Zoë Stachel had been in the wilderness of Alaska for four weeks before she made a breakthrough. She’d survived clouds of mosquitoes, run-ins with giant musk oxen and 24-hour daylight – all for the sake of archaeology. Life on the dig was so Spartan that she’d only showered once a week (with a gallon of water and a bucket). But now, peaking out of the dirt was a white shape that looked awfully like a tool made of bone.
Stachel scraped away more soil to find a ceramic oil lamp next to the tool.
“You could tell by looking at the shape of it [the tool] that it was some kind of spoon on a paddle for stirring the oil,” she said.
This was a great find. The lamp was still intact after around 1,000 years in the eroding hillsides. The roof of the house – which belonged to the ancient Thule culture – had collapsed above it, and still it survived. Stachel and the other archaeologists at the site were thrilled.
“We went off to all the other sites and gloated,” she said.
I know this story because Stachel, a fourth year anthropology and classics major, is my roommate. She worked on the dig in Alaska for five weeks as part of a field school program partially run by the UC Davis. While I’m happy in my book-wormy English major, I couldn’t help being jealous when she came back this summer with stories about science in the tundra.
What I love about archaeology are the mysteries. Stachel couldn’t predict that she would find an ancient lamp – archaeologists can’t know what to expect.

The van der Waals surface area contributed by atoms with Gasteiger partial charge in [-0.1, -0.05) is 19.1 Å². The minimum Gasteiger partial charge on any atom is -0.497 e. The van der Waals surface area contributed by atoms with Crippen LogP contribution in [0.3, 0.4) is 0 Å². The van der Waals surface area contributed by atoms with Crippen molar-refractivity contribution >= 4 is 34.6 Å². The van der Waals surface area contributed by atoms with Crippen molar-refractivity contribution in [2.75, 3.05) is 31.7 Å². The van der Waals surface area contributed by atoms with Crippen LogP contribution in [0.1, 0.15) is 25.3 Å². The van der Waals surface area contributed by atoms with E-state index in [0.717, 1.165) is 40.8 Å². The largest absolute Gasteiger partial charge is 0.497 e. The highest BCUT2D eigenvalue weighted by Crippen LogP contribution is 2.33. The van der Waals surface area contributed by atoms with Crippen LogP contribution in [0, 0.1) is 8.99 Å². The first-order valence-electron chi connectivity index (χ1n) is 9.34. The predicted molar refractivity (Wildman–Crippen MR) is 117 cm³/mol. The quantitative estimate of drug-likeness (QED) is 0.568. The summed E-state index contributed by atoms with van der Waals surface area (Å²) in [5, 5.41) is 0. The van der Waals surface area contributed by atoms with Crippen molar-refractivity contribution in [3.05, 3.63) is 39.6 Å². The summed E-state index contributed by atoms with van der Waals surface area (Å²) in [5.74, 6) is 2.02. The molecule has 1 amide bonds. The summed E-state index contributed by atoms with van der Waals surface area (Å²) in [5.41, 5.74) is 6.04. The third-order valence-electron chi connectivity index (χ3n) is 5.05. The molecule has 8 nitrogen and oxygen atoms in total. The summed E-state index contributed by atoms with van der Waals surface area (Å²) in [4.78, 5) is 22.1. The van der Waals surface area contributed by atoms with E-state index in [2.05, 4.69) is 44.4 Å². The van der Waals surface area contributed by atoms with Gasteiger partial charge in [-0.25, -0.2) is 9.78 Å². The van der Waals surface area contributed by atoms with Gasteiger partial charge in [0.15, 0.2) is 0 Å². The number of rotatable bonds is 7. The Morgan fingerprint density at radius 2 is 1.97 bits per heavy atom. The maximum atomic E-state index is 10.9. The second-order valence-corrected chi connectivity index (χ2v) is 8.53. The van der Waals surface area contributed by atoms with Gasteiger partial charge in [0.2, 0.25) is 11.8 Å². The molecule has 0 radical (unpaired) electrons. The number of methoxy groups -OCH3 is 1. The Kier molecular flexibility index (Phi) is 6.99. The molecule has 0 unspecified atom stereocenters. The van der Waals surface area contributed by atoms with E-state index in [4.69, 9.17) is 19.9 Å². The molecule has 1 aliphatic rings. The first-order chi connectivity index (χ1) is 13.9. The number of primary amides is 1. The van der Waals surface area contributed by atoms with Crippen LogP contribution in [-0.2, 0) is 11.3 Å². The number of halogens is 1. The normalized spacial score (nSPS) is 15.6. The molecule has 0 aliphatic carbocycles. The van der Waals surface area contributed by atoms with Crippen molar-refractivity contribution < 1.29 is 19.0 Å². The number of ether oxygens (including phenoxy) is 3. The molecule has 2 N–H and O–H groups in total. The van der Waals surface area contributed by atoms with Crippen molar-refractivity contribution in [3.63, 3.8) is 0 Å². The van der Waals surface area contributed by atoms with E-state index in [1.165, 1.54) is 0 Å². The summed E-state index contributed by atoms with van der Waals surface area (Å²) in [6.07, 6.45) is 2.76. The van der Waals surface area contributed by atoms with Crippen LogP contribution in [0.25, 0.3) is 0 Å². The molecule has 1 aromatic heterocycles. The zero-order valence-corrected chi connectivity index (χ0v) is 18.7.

“Who knows where things will show up,” said Stachel.
Archaeology is a gamble.
Just last week, archaeologists in Norway stumbled over a 5,500-year-old structure buried under a bank of sand.
“We expected to find an ‘ordinary’ Scandinavian Stone Age site, badly preserved and small. Instead, we discovered a unique site, buried under a thick sand layer,” lead archaeologist Lars Sundström, of the Museum of Cultural History at the University in Oslo, told Discovery News.
This summer, a team of archaeologists in England discovered an ancient Stonehenge-esque site that had been hidden for 4,500 years. They started on the corner of what they thought was a small stone structure and just kept digging until they’d uncovered the ruins of a huge Neolithic religious site.
“We’re gobsmacked,” site director Jim Leary told The Guardian.
These are the cases where the endless digging and pain-staking record keeping of archaeology pays off. Archaeology is a gamble, but it helps when the gamblers have some idea of where to start digging.
Then there are the nut-cases.
Back in the 1920’s, Louis Leakey decided to look for the origins of human life in Africa. This wasn’t just a gamble, this was insanity. At the time, archaeologists believed humans had originated in Asia. Leakey was only going on some arrowheads and tools he’d found in Kenya as a teenager. To have Leakey put his money on Africa was like having Aristarchus claim the earth revolved around the sun. Insanity!
But by 1959, Leakey was a hero. He and his wife, Mary, found Australopithecus boisei, a relative of humans much older than any hominoid fossils found in Asia. The discovery took more than 30 years, but Leakey’s gamble was worth it.
I love Indiana Jones. But to me, non-fiction stories of archaeological adventures are much more fascinating. It takes Dr. Jones just minutes to swash-buckle his way to a priceless artifact, but real-life archaeology takes a heroic combination of brains and blind faith. You can study the landscape forever, but until you start digging, you’ve got no chance of finding that oil lamp.
MADELINE McCURRY-SCHMIDT can be reached at firstname.lastname@example.org.